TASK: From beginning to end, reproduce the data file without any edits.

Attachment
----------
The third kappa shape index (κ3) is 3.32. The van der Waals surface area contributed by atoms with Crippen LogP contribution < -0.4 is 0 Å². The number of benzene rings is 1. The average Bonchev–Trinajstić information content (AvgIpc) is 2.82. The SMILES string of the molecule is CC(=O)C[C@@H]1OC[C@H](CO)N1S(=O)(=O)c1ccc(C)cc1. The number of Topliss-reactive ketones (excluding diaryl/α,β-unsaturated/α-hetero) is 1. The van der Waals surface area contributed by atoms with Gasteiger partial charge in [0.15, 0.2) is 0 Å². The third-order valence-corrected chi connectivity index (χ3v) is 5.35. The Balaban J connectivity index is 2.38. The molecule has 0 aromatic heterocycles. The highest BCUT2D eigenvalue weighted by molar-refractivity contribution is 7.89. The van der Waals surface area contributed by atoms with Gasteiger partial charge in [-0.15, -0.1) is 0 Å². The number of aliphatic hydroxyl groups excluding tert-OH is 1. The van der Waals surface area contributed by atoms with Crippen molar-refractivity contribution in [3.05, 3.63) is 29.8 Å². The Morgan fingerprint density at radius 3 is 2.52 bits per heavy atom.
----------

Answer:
The third kappa shape index (κ3) is 3.32. The van der Waals surface area contributed by atoms with Crippen LogP contribution < -0.4 is 0 Å². The number of benzene rings is 1. The average Bonchev–Trinajstić information content (AvgIpc) is 2.82. The SMILES string of the molecule is CC(=O)C[C@@H]1OC[C@H](CO)N1S(=O)(=O)c1ccc(C)cc1. The number of Topliss-reactive ketones (excluding diaryl/α,β-unsaturated/α-hetero) is 1. The van der Waals surface area contributed by atoms with Gasteiger partial charge in [0.15, 0.2) is 0 Å². The third-order valence-corrected chi connectivity index (χ3v) is 5.35. The Balaban J connectivity index is 2.38. The molecule has 0 aromatic heterocycles. The highest BCUT2D eigenvalue weighted by molar-refractivity contribution is 7.89. The van der Waals surface area contributed by atoms with Gasteiger partial charge in [-0.15, -0.1) is 0 Å². The number of aliphatic hydroxyl groups excluding tert-OH is 1. The van der Waals surface area contributed by atoms with Crippen molar-refractivity contribution in [3.05, 3.63) is 29.8 Å². The Morgan fingerprint density at radius 3 is 2.52 bits per heavy atom.